The Jouberts end their book on an optimistic note, both in terms of their study of the environment in which the lions and the buffalos do daily battle, but also on whether that environment may survive. Derek Joubert writes that:

... far from being disillusioned about the future of the dance, I have to confess to a great optimism. I feel the slow wind of change, just a breeze against the skin for now, but there, nonetheless. Without hope the future will be no better than the past, and we can’t live with that.

Raptors on the table

Readers who enjoy coffee-table books about nature should also check out one that hits closer to home. Noel and Helen Snyder’s Raptors of North America: Natural History and Conservation (0-7603-2582-0, $50) gives us beautiful pictures of these birds of prey as well as descriptions of their range in terrain, of their habits in regard to everything from hunting to breeding. Raptors contains hundreds of photographs of North America’s 53 raptor species.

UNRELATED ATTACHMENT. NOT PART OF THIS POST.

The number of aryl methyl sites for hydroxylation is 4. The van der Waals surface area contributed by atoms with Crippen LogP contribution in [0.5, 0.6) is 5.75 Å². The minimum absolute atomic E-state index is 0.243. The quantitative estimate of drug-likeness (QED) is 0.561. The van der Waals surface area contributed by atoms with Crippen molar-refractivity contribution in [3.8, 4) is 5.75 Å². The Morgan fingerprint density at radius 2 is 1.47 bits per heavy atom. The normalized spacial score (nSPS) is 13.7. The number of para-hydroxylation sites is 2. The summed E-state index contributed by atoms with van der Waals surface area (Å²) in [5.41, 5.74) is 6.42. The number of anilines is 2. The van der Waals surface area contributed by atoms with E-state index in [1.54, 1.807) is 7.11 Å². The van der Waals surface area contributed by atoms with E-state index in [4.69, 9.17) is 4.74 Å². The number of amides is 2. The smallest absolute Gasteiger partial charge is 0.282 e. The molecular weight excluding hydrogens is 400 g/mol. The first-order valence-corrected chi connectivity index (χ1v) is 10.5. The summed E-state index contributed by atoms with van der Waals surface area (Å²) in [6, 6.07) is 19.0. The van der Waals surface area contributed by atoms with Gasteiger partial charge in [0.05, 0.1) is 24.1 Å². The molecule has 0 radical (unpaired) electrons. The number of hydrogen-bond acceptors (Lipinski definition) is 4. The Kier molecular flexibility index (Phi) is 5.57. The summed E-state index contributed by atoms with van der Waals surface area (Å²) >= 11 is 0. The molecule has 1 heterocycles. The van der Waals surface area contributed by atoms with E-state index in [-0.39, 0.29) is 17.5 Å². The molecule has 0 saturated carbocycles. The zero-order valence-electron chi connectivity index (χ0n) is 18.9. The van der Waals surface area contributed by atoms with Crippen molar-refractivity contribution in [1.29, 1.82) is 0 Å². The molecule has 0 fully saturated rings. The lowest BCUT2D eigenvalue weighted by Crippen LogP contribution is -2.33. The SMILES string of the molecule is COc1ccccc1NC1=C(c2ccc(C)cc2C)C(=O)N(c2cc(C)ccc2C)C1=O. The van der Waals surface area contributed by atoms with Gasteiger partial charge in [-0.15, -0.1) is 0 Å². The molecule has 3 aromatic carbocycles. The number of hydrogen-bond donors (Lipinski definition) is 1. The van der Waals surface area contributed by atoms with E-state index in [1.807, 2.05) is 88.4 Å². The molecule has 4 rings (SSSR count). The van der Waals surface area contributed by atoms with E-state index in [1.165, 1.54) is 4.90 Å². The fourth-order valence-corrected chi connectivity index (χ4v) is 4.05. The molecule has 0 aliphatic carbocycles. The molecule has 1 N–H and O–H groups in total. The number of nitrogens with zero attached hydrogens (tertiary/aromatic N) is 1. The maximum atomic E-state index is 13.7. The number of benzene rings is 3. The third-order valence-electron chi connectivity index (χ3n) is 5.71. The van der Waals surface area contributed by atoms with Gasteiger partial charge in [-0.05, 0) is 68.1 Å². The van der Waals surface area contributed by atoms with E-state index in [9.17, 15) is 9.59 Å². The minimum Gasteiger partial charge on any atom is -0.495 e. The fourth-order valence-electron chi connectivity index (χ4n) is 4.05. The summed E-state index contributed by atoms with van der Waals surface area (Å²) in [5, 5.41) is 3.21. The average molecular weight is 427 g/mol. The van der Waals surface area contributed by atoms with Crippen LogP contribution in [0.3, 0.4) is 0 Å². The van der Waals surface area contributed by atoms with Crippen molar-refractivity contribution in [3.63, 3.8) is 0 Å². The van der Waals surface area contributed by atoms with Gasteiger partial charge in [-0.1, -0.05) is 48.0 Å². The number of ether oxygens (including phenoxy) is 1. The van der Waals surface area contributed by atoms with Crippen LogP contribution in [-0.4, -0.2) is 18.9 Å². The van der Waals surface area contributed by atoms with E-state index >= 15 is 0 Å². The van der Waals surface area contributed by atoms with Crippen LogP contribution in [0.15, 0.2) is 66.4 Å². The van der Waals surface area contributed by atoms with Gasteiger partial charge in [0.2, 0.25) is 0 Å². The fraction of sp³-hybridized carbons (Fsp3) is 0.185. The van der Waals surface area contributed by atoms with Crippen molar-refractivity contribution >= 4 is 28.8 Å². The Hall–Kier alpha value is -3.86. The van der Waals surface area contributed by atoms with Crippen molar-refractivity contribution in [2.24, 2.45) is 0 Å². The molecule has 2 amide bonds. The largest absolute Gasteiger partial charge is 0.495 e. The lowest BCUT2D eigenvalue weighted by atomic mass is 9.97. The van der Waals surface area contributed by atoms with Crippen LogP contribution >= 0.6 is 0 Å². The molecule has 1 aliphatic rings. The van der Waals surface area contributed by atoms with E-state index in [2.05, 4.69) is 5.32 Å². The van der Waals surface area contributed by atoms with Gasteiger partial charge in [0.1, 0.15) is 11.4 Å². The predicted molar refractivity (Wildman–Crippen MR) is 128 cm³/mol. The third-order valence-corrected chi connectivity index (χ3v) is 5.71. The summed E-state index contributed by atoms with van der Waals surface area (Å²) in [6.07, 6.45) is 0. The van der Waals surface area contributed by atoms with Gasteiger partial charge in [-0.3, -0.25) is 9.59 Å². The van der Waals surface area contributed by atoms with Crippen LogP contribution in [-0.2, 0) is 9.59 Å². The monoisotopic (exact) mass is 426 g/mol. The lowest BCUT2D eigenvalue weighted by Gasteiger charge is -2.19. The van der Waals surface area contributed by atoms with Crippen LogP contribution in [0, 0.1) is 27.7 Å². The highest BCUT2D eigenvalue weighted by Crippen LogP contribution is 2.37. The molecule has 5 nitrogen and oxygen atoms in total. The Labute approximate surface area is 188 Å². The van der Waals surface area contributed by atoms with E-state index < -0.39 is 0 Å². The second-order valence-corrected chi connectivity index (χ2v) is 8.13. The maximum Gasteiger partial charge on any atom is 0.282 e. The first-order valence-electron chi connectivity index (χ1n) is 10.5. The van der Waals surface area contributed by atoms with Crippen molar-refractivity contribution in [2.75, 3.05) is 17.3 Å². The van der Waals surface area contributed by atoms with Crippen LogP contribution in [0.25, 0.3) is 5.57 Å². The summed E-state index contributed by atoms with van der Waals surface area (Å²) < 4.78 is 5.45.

Though the Snyders, who are well known for their role in helping preserve the California Condor and the Puerto Rico Parrot, offer the reader a good deal of information in this densely written text, they frequently write with that sloppy, academic syntax still popular in certain university departments:

In our intensive observations of Elf and Flammulated Owls, we found that the adults habituated to us virtually completely even during the first hour of feedings if our presence was nightly and our behavior was consistent from the beginning of the breeding season.

Despite its sometimes tangled prose, Raptors should interest ornithologists of all levels as well as those of us who simply enjoy the flight of a hawk above a field on a sunny April afternoon.